December 27, 2013
I’ve had this lens over a month now, and I am impressed with the sharpness of the lens. The glass used is high quality, as Olympus shows in their schematic of the lens, and the quality of images shows it. There appears to be no distortion corner to corner, and images are very sharp corner to corner as well. Contrast seems to be about the same as the 11-22 lens, which is also very good. This lens is sharper than the m43 9-18mm lens for the Pen OM-D cameras.
The max aperture is a bit slow, but certainly not a big problem with digital… you can always adjust ISO or shutter speed to get to a different aperture if needed, to get your shot.
The 9-18 ED is listed as a Standard Grade lens, but shoots like a High Grade lens. The body of the lens has no distance scale (the High Grade and Super High Grade lenses have a distance scale which rotates in AF, but also when you engage Manual Focus) so in Manual Focus you can’t “figure” your depth of focus on tricky shots. And that is my only shortcoming of the lens. If you have a camera that does not have a “depth of field preview” button to pre-visualize the effect of selective focus, then you’re left with checking the image after the shot for proper focus, (my E-500 and E-M5 have no depth of field preview; my E-5 does have it) The new M Zuiko Pro series lenses show no distance scale in their picture of the lens (only seen one pic of the 12-40).
The 9-18mm has a stainless lens mount, and appears to be mostly plastic in construction. Occasionally the zoom ring will “stick”, due to a plastic part sliding against a plastic part, but it is only an “unsmooth” twisting motion, and does not interfere with operation of the zoom. I would have loved to have this lens built in a similar frame as the 11-22 lens :)
The 9-18mm f/4.0-5.6 lens has fit neatly into my lens system, even though it has to compete with the 11-22mm for useful shooting range. The 9-18 will get more use in the mountains of Alaska and Colorado, while the 11-22 will get more use at lower light levels or shots where creating a bokeh is desired. With the 9-18, I have created shots with a very nice bokeh, but I usually end up at 18mm (36mm in 35 mm format) and f/5.6 aperture (or f/8.0 to f/11)… getting really close to an object may require f/8.0 or smaller to get everything in focus, so the back-ground needs good separation from the focused subject to get the bokeh.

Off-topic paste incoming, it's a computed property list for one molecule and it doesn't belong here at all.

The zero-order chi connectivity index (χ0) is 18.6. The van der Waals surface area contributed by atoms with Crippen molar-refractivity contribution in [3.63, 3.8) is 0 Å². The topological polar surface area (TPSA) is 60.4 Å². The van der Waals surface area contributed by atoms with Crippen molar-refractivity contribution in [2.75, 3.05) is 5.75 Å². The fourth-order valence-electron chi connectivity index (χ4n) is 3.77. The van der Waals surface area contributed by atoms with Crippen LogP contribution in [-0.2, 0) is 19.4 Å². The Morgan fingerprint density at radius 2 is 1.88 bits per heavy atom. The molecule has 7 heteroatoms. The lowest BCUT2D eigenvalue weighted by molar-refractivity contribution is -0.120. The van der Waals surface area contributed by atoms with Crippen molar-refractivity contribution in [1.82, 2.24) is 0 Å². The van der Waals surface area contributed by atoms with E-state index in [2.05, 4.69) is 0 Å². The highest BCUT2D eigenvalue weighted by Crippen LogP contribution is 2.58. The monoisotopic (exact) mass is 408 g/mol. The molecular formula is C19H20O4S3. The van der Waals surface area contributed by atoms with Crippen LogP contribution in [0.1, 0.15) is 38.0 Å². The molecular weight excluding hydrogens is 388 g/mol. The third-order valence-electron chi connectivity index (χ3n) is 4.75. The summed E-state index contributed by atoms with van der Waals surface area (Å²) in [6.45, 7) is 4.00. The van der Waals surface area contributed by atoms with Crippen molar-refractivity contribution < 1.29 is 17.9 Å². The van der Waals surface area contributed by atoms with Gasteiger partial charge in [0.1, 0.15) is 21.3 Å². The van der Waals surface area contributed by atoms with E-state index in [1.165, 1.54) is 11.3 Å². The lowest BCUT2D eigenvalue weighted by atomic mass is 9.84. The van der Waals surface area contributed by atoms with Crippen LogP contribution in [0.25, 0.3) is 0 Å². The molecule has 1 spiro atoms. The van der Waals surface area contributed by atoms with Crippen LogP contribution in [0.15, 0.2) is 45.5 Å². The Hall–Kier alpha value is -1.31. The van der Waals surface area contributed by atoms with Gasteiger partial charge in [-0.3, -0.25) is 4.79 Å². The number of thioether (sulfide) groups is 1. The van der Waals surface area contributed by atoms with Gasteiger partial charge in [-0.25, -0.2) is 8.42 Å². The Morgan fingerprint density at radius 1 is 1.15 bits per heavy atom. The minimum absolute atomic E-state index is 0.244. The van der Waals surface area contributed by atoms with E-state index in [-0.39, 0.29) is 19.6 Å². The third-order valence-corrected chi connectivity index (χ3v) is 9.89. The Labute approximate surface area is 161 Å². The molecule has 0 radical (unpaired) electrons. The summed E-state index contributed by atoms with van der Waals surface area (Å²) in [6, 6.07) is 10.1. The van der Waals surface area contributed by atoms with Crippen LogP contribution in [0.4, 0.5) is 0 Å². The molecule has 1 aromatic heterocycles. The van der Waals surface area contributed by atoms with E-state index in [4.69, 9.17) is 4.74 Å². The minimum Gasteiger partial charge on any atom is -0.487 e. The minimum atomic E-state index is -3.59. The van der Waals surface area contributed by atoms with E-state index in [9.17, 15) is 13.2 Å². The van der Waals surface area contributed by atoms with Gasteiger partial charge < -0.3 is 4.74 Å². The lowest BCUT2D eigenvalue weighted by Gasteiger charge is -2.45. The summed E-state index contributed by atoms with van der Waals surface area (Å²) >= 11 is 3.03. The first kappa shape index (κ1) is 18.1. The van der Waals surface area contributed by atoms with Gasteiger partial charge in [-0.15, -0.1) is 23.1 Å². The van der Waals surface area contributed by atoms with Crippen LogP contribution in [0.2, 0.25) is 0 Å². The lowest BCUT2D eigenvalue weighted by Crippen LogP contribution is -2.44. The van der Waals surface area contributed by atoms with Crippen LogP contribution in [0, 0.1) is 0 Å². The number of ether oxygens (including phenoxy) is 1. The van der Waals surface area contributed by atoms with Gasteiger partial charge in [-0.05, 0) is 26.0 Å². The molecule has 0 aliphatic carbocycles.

If you need an Ultra Wide Angle lens, this is an excellent choice.
March 23, 2013
This lens is the standard grade counterpart to the high grade 11-22 and super high grade 7-14 lenses of the Zuiko line. I have all three of these lenses and find each have their purpose. If you like light, yet do not want to compromise on the corner to corner capture of a solid wide angle lens, this one will fit the bill. I have used mine on the E-1, E-620 and E-5, and find it to deliver when it is called into duty. I think it appreciates that, and works to excel to show off to the 11-22 and 7-14 lenses, both of which excel in their own right. If you seek out wide vistas, or close ups with a new edge, consider this lens. It will not disappoint you.
January 28, 2012
This is your standard super wide angle lens for the E-system. Mine is sharper than the 11-22mm and the 7-14mm and has less distortion than the 7-14mm. It fits very nicely into your pocket. A superb lens. I also wish the 11-22 would go a little bit wider - thus the 9-18mm fits the bill.
Only disadvantage is its slow speed, which perhaps has been the key for its quality and moderate price. It's actually a great match for the E-5 as you can shoot at higher ISO and the speed does not matter as much.
Often I wish Oly had a fast 10mm fixed lens with little distortion. Alas...
August 19, 2011
Photography is all about control & expression. Use this super lens to its advantage & it'll deliver.
August 01, 2011
I love how light it is, most super wide zooms weigh a ton, the camera (E-30) just feels great with it. It corner to corner sharpness is amazing. I love this lens.